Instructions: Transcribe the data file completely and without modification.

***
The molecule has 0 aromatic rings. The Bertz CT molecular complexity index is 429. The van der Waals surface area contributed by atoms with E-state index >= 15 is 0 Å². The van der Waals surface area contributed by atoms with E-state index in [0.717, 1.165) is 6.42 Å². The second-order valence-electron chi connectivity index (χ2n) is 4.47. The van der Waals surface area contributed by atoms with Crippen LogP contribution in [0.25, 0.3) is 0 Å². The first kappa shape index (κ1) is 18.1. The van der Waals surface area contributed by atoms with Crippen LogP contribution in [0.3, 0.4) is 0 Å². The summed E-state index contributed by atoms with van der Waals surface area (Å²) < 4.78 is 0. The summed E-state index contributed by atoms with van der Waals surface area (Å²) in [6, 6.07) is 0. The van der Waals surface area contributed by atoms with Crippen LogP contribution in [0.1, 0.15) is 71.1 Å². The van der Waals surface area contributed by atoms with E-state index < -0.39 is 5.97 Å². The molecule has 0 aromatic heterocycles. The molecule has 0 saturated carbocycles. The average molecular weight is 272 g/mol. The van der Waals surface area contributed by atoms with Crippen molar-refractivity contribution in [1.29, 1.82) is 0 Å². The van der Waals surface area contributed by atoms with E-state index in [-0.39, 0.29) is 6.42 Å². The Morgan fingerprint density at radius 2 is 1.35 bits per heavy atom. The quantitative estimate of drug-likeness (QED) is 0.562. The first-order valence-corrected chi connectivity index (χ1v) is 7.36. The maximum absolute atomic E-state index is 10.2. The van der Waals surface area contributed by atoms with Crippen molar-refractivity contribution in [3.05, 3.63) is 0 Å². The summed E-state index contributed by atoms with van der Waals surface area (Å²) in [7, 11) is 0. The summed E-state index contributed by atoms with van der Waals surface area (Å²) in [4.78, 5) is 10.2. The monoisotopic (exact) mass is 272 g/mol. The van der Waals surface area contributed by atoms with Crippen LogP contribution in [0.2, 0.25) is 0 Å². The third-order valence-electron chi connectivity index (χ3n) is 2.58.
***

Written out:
The molecule has 0 aromatic rings. The Bertz CT molecular complexity index is 429. The van der Waals surface area contributed by atoms with E-state index >= 15 is 0 Å². The van der Waals surface area contributed by atoms with E-state index in [0.717, 1.165) is 6.42 Å². The second-order valence-electron chi connectivity index (χ2n) is 4.47. The van der Waals surface area contributed by atoms with Crippen LogP contribution in [0.25, 0.3) is 0 Å². The first kappa shape index (κ1) is 18.1. The van der Waals surface area contributed by atoms with Crippen LogP contribution in [0.3, 0.4) is 0 Å². The summed E-state index contributed by atoms with van der Waals surface area (Å²) < 4.78 is 0. The summed E-state index contributed by atoms with van der Waals surface area (Å²) in [6, 6.07) is 0. The van der Waals surface area contributed by atoms with Crippen LogP contribution in [0.1, 0.15) is 71.1 Å². The van der Waals surface area contributed by atoms with E-state index < -0.39 is 5.97 Å². The molecule has 0 aromatic heterocycles. The molecule has 0 saturated carbocycles. The average molecular weight is 272 g/mol. The van der Waals surface area contributed by atoms with Crippen molar-refractivity contribution in [1.29, 1.82) is 0 Å². The van der Waals surface area contributed by atoms with E-state index in [-0.39, 0.29) is 6.42 Å². The Morgan fingerprint density at radius 2 is 1.35 bits per heavy atom. The quantitative estimate of drug-likeness (QED) is 0.562. The first-order valence-corrected chi connectivity index (χ1v) is 7.36. The maximum absolute atomic E-state index is 10.2. The van der Waals surface area contributed by atoms with Crippen molar-refractivity contribution in [3.05, 3.63) is 0 Å². The summed E-state index contributed by atoms with van der Waals surface area (Å²) in [7, 11) is 0. The summed E-state index contributed by atoms with van der Waals surface area (Å²) in [4.78, 5) is 10.2. The monoisotopic (exact) mass is 272 g/mol. The van der Waals surface area contributed by atoms with Crippen LogP contribution in [0.2, 0.25) is 0 Å². The third-order valence-electron chi connectivity index (χ3n) is 2.58.